U.S. Asks Appeals Court to Rehear Ruling Over Rare ‘Double Eagle’ Coins by Peter Loftus |
1:05 pm ET Jul 2, 2015
The U.S. government hasn’t
given up its multiyear fight to hang on to 10 rare gold
coins that a federal appeals court recently ruled should
be given back to the heirs of a Philadelphia coin dealer
who obtained them decades ago under mysterious circumstances.
The U.S. Attorney’s Office in Philadelphia
late Wednesday filed a petition asking the full Third U.S.
Circuit Court of Appeals to reconsider a three-judge panel’s
2-1 decision in April ordering the U.S. Mint to return the
coins to the daughter and grandsons of the late coin dealer,
Israel Switt. The April ruling reversed a 2011 civil jury
verdict concluding that the Mint may keep the valuable coins.
The government argues that Mr. Switt obtained
the coins illicitly, and that they have always belonged
to the government. In its petition, the Justice Department
calls the April court opinion a “miscarriage of justice”
that is based on a misreading of laws dictating how the
government may seize property.
“The family of a thief now stands to benefit
in the millions of dollars on the basis of property that
belongs to the people of the United States,” government
lawyers wrote in their 77-page petition.
The government’s petition ensures that the
case will live on at least a little while longer, more than
80 years after the coins in question were minted, and more
than a decade after Mr. Switt’s daughter, Joan Langbord,
claimed to have found the coins in a safe-deposit box.
The disputed coins are among the rarest
and most valuable in the world. In coin vernacular, which
dubs a $10 coin an “Eagle,” the $20 pieces are known as
Double Eagles. They feature a soaring eagle and liberty
figure resembling a Greek goddess etched on opposite sides,
and were designed by sculptor Augustus Saint-Gaudens in
the early 1900s at the behest of President Theodore Roosevelt,
who wanted American coins to be more beautiful. More than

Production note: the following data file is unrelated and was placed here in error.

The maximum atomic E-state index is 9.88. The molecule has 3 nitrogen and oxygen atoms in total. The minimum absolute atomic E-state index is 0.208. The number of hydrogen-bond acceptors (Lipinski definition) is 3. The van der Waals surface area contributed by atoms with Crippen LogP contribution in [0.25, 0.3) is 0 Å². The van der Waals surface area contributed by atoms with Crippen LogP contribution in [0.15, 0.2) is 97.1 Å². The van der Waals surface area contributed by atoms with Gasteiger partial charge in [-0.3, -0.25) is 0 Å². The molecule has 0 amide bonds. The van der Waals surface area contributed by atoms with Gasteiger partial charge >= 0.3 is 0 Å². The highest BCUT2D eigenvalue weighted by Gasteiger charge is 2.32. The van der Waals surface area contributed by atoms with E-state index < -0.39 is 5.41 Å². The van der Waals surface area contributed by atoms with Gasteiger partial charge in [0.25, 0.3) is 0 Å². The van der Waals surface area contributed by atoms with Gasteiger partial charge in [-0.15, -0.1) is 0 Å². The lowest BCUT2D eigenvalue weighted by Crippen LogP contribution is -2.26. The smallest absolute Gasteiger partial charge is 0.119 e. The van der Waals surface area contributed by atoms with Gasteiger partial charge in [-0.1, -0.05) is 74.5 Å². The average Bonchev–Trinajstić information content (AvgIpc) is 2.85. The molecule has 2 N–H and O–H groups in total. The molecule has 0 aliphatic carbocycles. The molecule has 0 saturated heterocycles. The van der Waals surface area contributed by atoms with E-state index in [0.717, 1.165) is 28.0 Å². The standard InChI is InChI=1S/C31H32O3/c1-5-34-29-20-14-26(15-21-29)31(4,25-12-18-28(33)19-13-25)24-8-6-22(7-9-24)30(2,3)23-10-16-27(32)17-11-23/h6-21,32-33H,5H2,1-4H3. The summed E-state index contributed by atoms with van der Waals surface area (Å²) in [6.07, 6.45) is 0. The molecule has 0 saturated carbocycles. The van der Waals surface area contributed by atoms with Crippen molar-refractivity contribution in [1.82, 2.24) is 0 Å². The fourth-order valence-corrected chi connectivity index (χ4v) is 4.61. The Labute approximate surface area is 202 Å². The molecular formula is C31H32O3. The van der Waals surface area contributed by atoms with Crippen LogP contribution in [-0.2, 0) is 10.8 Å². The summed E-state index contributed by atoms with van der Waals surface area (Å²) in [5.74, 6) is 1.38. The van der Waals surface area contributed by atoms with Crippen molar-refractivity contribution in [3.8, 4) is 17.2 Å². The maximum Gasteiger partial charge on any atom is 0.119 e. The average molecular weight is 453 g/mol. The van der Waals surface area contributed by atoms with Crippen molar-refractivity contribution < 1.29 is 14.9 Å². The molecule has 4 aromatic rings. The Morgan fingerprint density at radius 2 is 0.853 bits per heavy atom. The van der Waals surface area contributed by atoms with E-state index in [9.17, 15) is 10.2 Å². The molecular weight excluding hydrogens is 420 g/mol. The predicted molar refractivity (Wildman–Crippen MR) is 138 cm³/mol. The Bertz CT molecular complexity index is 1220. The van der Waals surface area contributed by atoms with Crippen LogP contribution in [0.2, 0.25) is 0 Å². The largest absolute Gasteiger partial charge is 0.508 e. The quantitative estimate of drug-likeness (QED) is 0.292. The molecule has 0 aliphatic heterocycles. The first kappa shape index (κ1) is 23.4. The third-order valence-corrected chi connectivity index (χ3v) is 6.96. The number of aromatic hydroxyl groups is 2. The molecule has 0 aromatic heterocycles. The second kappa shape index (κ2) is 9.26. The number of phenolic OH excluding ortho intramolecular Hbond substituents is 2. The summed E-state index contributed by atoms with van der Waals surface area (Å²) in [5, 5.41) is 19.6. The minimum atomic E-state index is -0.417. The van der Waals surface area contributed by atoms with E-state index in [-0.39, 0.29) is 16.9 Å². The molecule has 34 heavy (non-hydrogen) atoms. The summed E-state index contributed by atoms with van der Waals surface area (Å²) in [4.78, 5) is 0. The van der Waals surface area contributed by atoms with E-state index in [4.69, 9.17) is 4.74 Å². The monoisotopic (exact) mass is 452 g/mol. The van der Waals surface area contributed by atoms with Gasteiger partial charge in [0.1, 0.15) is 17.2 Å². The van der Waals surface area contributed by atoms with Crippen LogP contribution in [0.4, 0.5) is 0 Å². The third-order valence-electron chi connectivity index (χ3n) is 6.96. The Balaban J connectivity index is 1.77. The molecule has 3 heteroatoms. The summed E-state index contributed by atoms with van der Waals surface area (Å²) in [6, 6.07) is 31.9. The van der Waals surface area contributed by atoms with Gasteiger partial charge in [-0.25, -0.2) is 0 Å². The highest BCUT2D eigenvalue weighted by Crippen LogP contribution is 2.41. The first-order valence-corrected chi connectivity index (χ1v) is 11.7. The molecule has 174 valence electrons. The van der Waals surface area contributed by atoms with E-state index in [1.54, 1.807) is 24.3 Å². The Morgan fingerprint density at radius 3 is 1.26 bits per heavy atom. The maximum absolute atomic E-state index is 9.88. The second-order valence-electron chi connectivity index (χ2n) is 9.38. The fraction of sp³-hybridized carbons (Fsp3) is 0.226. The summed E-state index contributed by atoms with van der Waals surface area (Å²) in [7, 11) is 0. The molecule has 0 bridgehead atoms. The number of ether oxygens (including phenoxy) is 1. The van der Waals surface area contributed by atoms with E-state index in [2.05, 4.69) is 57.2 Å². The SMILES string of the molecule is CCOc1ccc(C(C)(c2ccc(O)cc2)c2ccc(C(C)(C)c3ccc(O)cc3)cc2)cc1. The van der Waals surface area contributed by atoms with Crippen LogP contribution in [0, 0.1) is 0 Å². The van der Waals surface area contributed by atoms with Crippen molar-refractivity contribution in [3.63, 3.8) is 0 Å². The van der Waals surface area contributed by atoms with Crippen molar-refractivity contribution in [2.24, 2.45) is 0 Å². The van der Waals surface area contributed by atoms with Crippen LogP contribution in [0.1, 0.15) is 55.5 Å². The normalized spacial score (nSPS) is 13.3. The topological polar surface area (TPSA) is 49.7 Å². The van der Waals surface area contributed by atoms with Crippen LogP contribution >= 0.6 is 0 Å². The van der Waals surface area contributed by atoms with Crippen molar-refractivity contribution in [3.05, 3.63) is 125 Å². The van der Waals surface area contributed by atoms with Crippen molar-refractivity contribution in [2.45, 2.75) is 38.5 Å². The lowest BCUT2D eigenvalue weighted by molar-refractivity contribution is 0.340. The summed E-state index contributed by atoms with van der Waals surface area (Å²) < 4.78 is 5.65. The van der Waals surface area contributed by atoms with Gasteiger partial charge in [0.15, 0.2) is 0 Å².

445,000 Double Eagles were minted in 1933, but before most
of them could be circulated President Franklin D. Roosevelt
banned the payout of gold coins to combat a financial crisis.
Most of the 1933 Double Eagles were melted
into gold bars, but some escaped destruction and have surfaced
over the years. One sold for about $7.6 million at a 2002
The Justice Department argued in court papers
and at the 2011 trial that a cashier at the Philadelphia
Mint in the 1930s was the likely source of coins that left
the Mint illicitly, and they somehow got into the hands
of Mr. Switt, who died in 1990. His heirs and their lawyer
countered that there was no evidence the coins were stolen
In 2003, Ms. Langbord said she discovered
the 10 coins in a family safe-deposit box. She and her sons,
Roy and David Langbord, provided the coins to the U.S. Mint
to be authenticated. The Mint retained the coins, arguing
that they were government property because they were never
supposed to be released into circulation.
The Langbords sued the government in 2006
seeking to recover the coins, alleging they were seized
without due process. Following a civil trial in U.S. District
Court in Philadelphia, a jury concluded in July 2011 the
U.S. proved its case that the coins should be forfeited
by the Langbord family. LINK: The coins have been stored
at the U.S. Bullion Depository in Fort Knox, Ky.
The family appealed, and in April the appeals
panel said the coins should be returned because the government
didn’t follow the Civil Asset Forfeiture Reform Act of 2000.
That law requires the government to file a complaint for
judicial forfeiture within 90 days of seizing property that
someone else purports to own, or else to return the property.
The appellate panel said the government did not make a timely
filing in the Langbord case, and sent the case back to the
district court to order the coins returned.
In its petition for a rehearing, the government
argues that it didn’t need to file a forfeiture complaint
within 90 days of seizing the coins because the government
was always the rightful owner of the coins. “When the government
finds and recovers actual property stolen from it (as opposed
to proceeds), it does not ‘forfeit’ it. It instead acts
to recover it,” the government said in its petition.
An attorney for the Langbord family, Barry
Berke, declined to comment.